The Decision Reversing Roe Also Justifies Outlawing Gay Marriage & Legalizing Segregated Schools

Justice Thomas Believes That The Constitution Does Not Prevent States From Segregating Schools & Outlawing Gay And Interracial Marriage

Star Eyes Decide This by DonkeyHotey

By David Grace (Amazon PageDavid Grace Website)

Alito’s Idea Of What Rights The Constitution Protects

The fundamental legal argument in Justice’s Alito opinion in Dobbs v. Jackson Women’s Health Organization, the case overruling Roe v Wade, is:

“The Constitution makes no reference to abortion, and no such right is implicitly protected by any constitutional provision, including the one on which the defenders of Roe and Casey now chiefly rely — the Due Process Clause of the Fourteenth Amendment.

“That provision [the due process clause of the 14th Amendment] has been held to guarantee some rights that are not mentioned in the Constitution, but any such right must be ‘deeply rooted in this Nation’s history and tradition’ and ‘implicit in the concept of ordered liberty.’”

According to Alito, if some right is not implicitly protected by a specific provision in the Constitution, then to be a protected right it must be a right that is

  • 1) Deeply rooted in America’s history, and also
  • 2) Deeply rooted in America’s tradition, and also
  • 3) Implicit (fundamental to) in the concept of “ordered liberty”

There is no statute or case that gives us a firm, clear definition of what is and what isn’t “ordered liberty.”

Essentially, “ordered liberty” can mean as much or as little as some judge wants it to mean, so if a judge doesn’t want some conduct to be a protected right, then all s/he has to say is that “The right to Blah-Blah is not fundamental to the concept of ordered liberty” and that will be the end of that.

Thomas’ Idea About What Rights The Constitution Protects

In a concurring opinion Justice Clarence Thomas went even further than Alito in restricting the rights the Constitution protects by asserting that the Due Process clause of the 14th Amendment does not protect any rights at all:

“The resolution of this case is thus straightforward. Because the Due Process Clause does not secure any substantive rights, it does not secure a right to abortion.” [emphasis mine]

Alito’s Test For Constitutional Protection

In short, according to Alito, if some right is not

  • stated in the Constitution OR
  • — — (1) deeply rooted in this Nation’s history AND
  • — — (2) deeply rooted in the nation’s tradition AND ALSO
  • — — (3) implicit in the concept of ordered liberty (whatever that is)

that right is not protected by the Constitution.

Thomas’ Test For Constitutional Protection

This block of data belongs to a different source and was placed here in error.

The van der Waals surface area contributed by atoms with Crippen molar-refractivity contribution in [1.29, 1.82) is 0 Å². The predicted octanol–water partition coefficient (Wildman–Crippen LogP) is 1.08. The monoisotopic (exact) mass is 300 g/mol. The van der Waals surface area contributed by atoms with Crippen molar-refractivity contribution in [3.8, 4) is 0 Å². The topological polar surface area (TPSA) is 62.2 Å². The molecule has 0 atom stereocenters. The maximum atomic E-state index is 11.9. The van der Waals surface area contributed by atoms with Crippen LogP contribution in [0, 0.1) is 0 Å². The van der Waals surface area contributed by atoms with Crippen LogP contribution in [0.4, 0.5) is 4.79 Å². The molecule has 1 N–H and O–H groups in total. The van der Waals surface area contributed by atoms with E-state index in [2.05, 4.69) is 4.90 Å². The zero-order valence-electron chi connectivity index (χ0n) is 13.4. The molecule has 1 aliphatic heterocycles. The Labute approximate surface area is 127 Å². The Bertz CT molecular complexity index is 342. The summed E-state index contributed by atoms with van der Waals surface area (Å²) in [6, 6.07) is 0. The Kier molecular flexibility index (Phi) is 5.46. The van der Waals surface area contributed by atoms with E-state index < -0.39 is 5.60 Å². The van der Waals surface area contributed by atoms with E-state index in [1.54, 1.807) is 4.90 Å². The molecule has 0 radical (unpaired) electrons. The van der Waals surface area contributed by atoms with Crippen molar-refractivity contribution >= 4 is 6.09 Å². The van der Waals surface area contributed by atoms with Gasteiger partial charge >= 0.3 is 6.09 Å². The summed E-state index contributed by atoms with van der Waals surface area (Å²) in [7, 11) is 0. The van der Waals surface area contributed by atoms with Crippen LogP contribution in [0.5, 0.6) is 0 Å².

According to Thomas, if a right is not actually stated in the Constitution, period, then that right does not exist at all.

Some Rights The Constitution Used To Protect But Doesn’t Protect Now

So, what are some of the rights we thought the Constitution guaranteed to us, but which after Dobbs v. Jackson Women’s Health Organization no longer exist?

No Protection Against Gov’t Surveillance

The Constitution does not mention the right to have face-to-face conversations free of being overheard by government agents, leastwise a right to have face-to-face conversations free from being recorded by government agents.

And far beyond that, the Constitution does not mention any right to have long-distance communications (telephone, radio, fax, text messages) free of interception by government agents.

Nor does the constitution say even one single word about people having a right to be protected from the government remotely watching images of someone’s activities nor does it mention any prohibition of the government putting tracking devices on citizens or on their vehicles.

You can argue that protections against government audio and video surveillance, wiretapping and tracking are “implicit” in the 4th Amendment but on its face that argument is nothing more than wishful thinking.

The 4th Amendment says that people have a right not to have their persons, houses, papers, and effects subject to a warrantless search or seizure. Watching what you do is neither a search nor a seizure. Listening to what you say is neither a search nor a seizure. Is recording your voice “seizing” your words? Seizing means “taking away” but making a record of what you say does not take your words away from you.

Moreover, what if the government doesn’t record you; it just listens to you and the police then just testify to what they’ve seen or overheard? No seizure there.

Electronically tracking you or your vehicle is neither a search nor a seizure.

The Constitution says nothing about eavesdropping, protecting against: surveilling conversations, making visual observations, listening to long distance communications, making voice or video recording or performing electronic tracking.

If Thomas’ logic is correct and the Constitution only protects those rights that are mentioned in the Constitution, then it’s honestly, reasonably, impossible to claim that the Constitution prohibits the government from warrantlessly listening to your conversations, watching your activities or monitoring your movements.